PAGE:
L’AQUILA is yet another of those beautiful Italian small towns in a stunning setting, in this case up in the Appenines. I know it because an ex-girlfriend is from a nearby village and she lives there still. We’ve had a chat this evening. Good to say she and her family are fine, though panic still breaks out with the aftershocks of the earthquake yesterday.

Bodies are still being pulled from the rubble and 228 are known to have lost their lives so far. I felt a few tremors when staying there (Italy can be lively like that) though I managed to sleep through one that was quite severe. Her family thought I was the cool Englishman, but as Tiziana said tonight, I wouldn’t have snored my through this one.

feel like some stimulation?

By ATWadmin On February 7th, 2009 at 10:06 am

I ploughed, and that I believe is the correct terminology, through the body of the Stimulus Package which passed the House, and was then submitted to the Senate. One or two random thoughts crossed my mind on some of it’s contents, and thought I’d share with you.

The first thing to come to mind is the immense benefit this package brings to the nation’s timber, pulp and paper manufacturers, as counting in the front and rear pages comes to a very impressive 684 pages. Not bad for some $790,000,000,000,00 or so of spending and tax rebates.

There are many fine and noble things included within the Package, and many will or should bring Americans relief from worry, fear and doubt, mainly from wondering where their next pay-check is coming from, such as the WATERSHED REHABILITATION PROGRAM, or the RURAL COMMUNITY ADVANCEMENT PROGRAM, which between them amounts to £6.4 billion dollars worth of funding; or the 22 Billion dollars aimed at the RURAL HOUSING INSURANCE FUND PROGRAM ACCOUNT, but I really do wonder at the $50 B Million earmarked for the NATIONAL ENDOWMENT FOR THE ARTS .

Similarly, while being generally neutral at the expenditure of just under a Billion dollars for COMPETITIVE GRANTS TO STATES AND INDIAN TRIBES FOR THE DEVELOPMENT OF LOAN PROGRAMS TO FACILITATE THE WIDE-SPREAD ADOPTION OF CERTIFIED EHR TECHNOLOGY, I wonder at the general usefulness, in terms of the alleged stimulus of the whole programme,  of the $335,000,000 directed as to carry out domestic HIV/AIDS, viral hepatitis, sexually-transmitted diseases, and tuberculosis prevention programs.

Accepting, as most do that the statistical average of HIV/Aids in amongst the general British public points overwhelmingly at the Homosexual and Drug-user columns, and taking into context the view that most of the illnesses have been contracted through purely selfish behaviour; and assuming that a similar statistic follows for the United States, does anyone think that the G.O.P. will let that one section pass through on the slide, or will it dissappear as the Democrats accept they have to give up on just some of their own pet pork programmes in order to bring the Republicans on board at any stage whatsoever?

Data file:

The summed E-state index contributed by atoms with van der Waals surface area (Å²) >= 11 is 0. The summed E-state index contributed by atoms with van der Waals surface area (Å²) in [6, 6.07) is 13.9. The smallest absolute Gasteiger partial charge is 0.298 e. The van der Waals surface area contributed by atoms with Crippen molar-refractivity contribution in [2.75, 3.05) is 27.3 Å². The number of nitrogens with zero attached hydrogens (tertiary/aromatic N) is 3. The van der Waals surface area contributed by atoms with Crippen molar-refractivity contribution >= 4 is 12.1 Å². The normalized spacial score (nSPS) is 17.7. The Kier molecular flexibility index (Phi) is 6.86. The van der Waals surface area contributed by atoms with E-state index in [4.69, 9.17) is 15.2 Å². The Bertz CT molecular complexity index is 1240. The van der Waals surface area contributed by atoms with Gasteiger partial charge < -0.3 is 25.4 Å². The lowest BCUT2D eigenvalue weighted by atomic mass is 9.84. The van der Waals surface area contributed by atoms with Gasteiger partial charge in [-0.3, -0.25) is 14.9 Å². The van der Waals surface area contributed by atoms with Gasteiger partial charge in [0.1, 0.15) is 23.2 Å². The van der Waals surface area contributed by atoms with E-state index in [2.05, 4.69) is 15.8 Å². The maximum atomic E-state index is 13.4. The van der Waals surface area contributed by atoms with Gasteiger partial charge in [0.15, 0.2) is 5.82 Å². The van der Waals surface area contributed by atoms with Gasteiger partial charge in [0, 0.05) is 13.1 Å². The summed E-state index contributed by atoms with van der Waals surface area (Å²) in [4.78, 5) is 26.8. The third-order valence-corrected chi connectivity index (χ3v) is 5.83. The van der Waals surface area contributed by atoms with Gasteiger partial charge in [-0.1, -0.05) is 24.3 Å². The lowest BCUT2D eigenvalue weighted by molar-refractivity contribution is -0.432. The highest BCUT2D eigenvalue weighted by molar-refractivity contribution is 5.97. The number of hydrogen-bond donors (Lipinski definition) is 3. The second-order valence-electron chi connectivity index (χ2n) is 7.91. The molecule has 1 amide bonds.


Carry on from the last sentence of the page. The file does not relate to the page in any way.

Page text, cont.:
Anything You Can Do …

By ATWadmin On January 14th, 2009 at 3:27 pm

IT’S FAIR to say that student stunts usually don’t go down well with me but, well –


ATW Public Service Announcement – Keep It To Yourself

By ATWadmin On December 24th, 2008 at 10:18 am

IT’LL BE A MIRACLE if I make it to next year without coming down with some kind of lurgy. Driving to work this morning I heard a news report on the radio that the United Kingdom is going through its worst flu outbreak for years. Chuck in the winter vomiting bug, colds and whatever else is going about and a load of people are in the wars.

And so I sit here at work and it’s plainly obvious why everyone’s coming down with something. You see, dear reader, for the past week or so the office has resembled a plague ward. Getting anything done is carried out to a constant background of sniffs, sniffles, coughs, sneezes, retching, moans and groans.

My job usually takes me out of the office for much of the week. Just my luck then to be stuck in it when my colleagues’ faces look like they’re melting with all the snot flying about. I can’t walk into a meeting room without feeling like I should have swapped the pinstripe for something with a little more anti-biological capability.

I told a colleague to go home yesterday. “Thinking of my health, Pete? How kind” says she. Take the credit old son, I thought, don’t mention it’s your own health you’re thinking of.

So here’s a word of advice to all those little troopers who won’t be beaten and will get into the office no matter how bad they feel – give in to it. Stay at home. Stay bed with a nice cuppa. Stay away from me and anyone else who hasn’t succumbed. Keep your germs to yourself. A place of work is a place of work. Mine currently resembles Emergency Ward 10. I’m washing my hands as if I’m developing a compulsive disorder. Forget the socks tomorrow; I’ll have a face mask please.

Just as well I’m knocking off at lunchtime, in normal times I’d be lucky to see the weekend.